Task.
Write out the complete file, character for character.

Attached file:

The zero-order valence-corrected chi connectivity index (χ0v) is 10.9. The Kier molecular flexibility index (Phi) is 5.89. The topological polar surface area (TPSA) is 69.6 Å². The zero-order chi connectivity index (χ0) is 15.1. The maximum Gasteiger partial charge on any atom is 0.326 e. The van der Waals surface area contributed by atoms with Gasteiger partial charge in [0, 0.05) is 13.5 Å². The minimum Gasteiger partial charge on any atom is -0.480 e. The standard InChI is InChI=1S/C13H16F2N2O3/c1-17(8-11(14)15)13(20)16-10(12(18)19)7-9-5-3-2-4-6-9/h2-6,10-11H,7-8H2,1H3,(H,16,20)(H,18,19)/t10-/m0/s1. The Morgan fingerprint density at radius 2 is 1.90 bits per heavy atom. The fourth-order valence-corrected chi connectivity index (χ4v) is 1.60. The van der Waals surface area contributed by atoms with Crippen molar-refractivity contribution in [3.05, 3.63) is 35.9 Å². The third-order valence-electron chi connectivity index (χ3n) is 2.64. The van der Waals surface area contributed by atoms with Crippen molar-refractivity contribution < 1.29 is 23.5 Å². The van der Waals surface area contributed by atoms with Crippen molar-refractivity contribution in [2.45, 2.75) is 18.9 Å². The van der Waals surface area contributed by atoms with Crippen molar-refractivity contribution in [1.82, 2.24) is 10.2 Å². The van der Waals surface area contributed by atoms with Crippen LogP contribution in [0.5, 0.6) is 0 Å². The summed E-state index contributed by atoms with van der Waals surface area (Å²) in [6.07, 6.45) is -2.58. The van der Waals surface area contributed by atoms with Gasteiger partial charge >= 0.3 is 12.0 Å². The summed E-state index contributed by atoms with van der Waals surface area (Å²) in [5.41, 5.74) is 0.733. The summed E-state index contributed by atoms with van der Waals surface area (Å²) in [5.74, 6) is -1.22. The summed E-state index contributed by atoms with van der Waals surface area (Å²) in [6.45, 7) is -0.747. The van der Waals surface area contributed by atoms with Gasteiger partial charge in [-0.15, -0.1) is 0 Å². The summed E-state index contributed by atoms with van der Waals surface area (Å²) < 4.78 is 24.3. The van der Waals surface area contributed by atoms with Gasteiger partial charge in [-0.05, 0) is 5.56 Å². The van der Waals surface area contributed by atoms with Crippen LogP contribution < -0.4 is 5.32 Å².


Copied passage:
The zero-order valence-corrected chi connectivity index (χ0v) is 10.9. The Kier molecular flexibility index (Phi) is 5.89. The topological polar surface area (TPSA) is 69.6 Å². The zero-order chi connectivity index (χ0) is 15.1. The maximum Gasteiger partial charge on any atom is 0.326 e. The van der Waals surface area contributed by atoms with Gasteiger partial charge in [0, 0.05) is 13.5 Å². The minimum Gasteiger partial charge on any atom is -0.480 e. The standard InChI is InChI=1S/C13H16F2N2O3/c1-17(8-11(14)15)13(20)16-10(12(18)19)7-9-5-3-2-4-6-9/h2-6,10-11H,7-8H2,1H3,(H,16,20)(H,18,19)/t10-/m0/s1. The Morgan fingerprint density at radius 2 is 1.90 bits per heavy atom. The fourth-order valence-corrected chi connectivity index (χ4v) is 1.60. The van der Waals surface area contributed by atoms with Crippen molar-refractivity contribution in [3.05, 3.63) is 35.9 Å². The third-order valence-electron chi connectivity index (χ3n) is 2.64. The van der Waals surface area contributed by atoms with Crippen molar-refractivity contribution < 1.29 is 23.5 Å². The van der Waals surface area contributed by atoms with Crippen molar-refractivity contribution in [2.45, 2.75) is 18.9 Å². The van der Waals surface area contributed by atoms with Crippen molar-refractivity contribution in [1.82, 2.24) is 10.2 Å². The van der Waals surface area contributed by atoms with Crippen LogP contribution in [0.5, 0.6) is 0 Å². The summed E-state index contributed by atoms with van der Waals surface area (Å²) in [6.07, 6.45) is -2.58. The van der Waals surface area contributed by atoms with Gasteiger partial charge >= 0.3 is 12.0 Å². The summed E-state index contributed by atoms with van der Waals surface area (Å²) in [5.41, 5.74) is 0.733. The summed E-state index contributed by atoms with van der Waals surface area (Å²) in [5.74, 6) is -1.22. The summed E-state index contributed by atoms with van der Waals surface area (Å²) in [6.45, 7) is -0.747. The van der Waals surface area contributed by atoms with Gasteiger partial charge in [-0.15, -0.1) is 0 Å². The summed E-state index contributed by atoms with van der Waals surface area (Å²) < 4.78 is 24.3. The van der Waals surface area contributed by atoms with Gasteiger partial charge in [-0.05, 0) is 5.56 Å². The van der Waals surface area contributed by atoms with Crippen LogP contribution < -0.4 is 5.32 Å².